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  • Fullerton Elementary Schools Ready for Return

    As superintendents around Orange County grapple with coronavirus protocols, Fullerton elementary schools are heading back to the classroom.

    “We’ve worked night and day to prepare,” said Julienne Lee, assistant superintendent of educational services at the Fullerton School District (FSD).

    The district will return Tuesday, Oct. 13, after the Columbus Day holiday. The district will have a bit of a running start, having already partially reopened for some special-needs programs.

    Schools around the county have had to adjust quickly, cobbling together procedures based on guidelines handed down by state and county health officials. Sporadic instances of positive tests among students and faculty have sprung up throughout the county. One student at Los Alamitos High School tested positive exactly one week after the campus opened on Sept. 29, and the Irvine Unified School District has created a database to track positive cases.

    FSD has created a chart to apprise parents and students of positive cases. The district has 12,532 students and 2,348 faculty to teach them. The chart currently lists two teachers with active cases.

    But health officials have decided it’s safe enough for students and teachers to return.

    “Kids only have so much of a window of time as they’re learning, and we’re looking at ways to mitigate the learning loss,” said Lee.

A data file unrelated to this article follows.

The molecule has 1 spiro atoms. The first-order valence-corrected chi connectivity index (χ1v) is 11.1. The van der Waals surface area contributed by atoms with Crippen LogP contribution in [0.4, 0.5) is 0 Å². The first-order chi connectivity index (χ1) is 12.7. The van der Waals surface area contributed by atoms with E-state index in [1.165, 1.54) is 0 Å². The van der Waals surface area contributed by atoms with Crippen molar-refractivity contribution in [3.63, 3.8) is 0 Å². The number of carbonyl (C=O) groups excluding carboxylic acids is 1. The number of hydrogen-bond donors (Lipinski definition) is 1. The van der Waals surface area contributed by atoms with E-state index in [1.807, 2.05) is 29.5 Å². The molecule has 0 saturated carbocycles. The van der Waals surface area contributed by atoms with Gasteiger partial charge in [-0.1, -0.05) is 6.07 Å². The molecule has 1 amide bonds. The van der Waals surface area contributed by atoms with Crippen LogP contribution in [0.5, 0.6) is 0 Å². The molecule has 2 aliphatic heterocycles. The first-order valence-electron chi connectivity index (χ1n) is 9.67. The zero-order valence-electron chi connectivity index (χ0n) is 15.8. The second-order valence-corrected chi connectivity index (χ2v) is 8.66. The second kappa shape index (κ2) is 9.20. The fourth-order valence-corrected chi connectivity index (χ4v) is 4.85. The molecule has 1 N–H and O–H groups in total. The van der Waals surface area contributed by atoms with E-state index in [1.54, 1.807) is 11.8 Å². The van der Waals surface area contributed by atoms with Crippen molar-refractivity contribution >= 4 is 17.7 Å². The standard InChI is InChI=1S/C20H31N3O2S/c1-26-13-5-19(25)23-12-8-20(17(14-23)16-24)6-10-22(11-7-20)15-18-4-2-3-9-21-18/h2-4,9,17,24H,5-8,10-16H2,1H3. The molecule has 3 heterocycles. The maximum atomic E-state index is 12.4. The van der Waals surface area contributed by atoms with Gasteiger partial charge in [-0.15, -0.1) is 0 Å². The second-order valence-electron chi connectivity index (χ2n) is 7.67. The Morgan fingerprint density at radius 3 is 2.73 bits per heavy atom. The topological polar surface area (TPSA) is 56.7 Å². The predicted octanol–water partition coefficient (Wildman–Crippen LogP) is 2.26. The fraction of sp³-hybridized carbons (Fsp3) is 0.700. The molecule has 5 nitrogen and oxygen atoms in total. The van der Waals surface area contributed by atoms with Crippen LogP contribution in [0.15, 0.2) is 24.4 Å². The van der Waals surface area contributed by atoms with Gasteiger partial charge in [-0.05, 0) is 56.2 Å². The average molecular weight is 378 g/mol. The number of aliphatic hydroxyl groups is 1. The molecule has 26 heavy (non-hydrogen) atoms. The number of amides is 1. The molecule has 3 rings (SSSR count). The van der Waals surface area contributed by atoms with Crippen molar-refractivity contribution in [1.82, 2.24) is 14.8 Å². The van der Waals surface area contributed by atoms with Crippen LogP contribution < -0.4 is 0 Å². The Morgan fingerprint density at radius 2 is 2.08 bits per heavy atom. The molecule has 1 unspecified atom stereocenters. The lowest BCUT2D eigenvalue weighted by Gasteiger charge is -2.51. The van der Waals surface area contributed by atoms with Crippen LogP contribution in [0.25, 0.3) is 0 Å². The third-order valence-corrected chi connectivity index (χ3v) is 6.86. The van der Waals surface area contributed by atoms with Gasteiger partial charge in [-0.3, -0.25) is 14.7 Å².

Efforts to draw up new protocols at FSD began in the spring against a backdrop of business closures and social distancing orders that kept children and some parents home.

    “We were shocked by school closures, but thank goodness we had spring break,” Lee said. “Nobody took it off.”

    FSD has developed a curriculum of instructional videos to help students learn social distancing behaviors. Those videos include instructions on how to stand in line for the bathroom or how to act safely during lunchtime.

    Teachers have been equipped with gear, like face masks and gloves, and everyone is screened for high temperatures. If a high temperature is detected — hot drinks can set off a thermometer, for instance — then the person is sent to a hydration station to wait for a second test.

    Classes will be kept small. Typical classes have more than 30 students, but Lee said the district has cut them in half. Administrators had considered putting students in outdoor tents but scrounged up enough space in gyms, libraries, and multi-purpose rooms to keep students inside. Desks will be positioned six feet apart or have plexiglass shields if closer.  Read More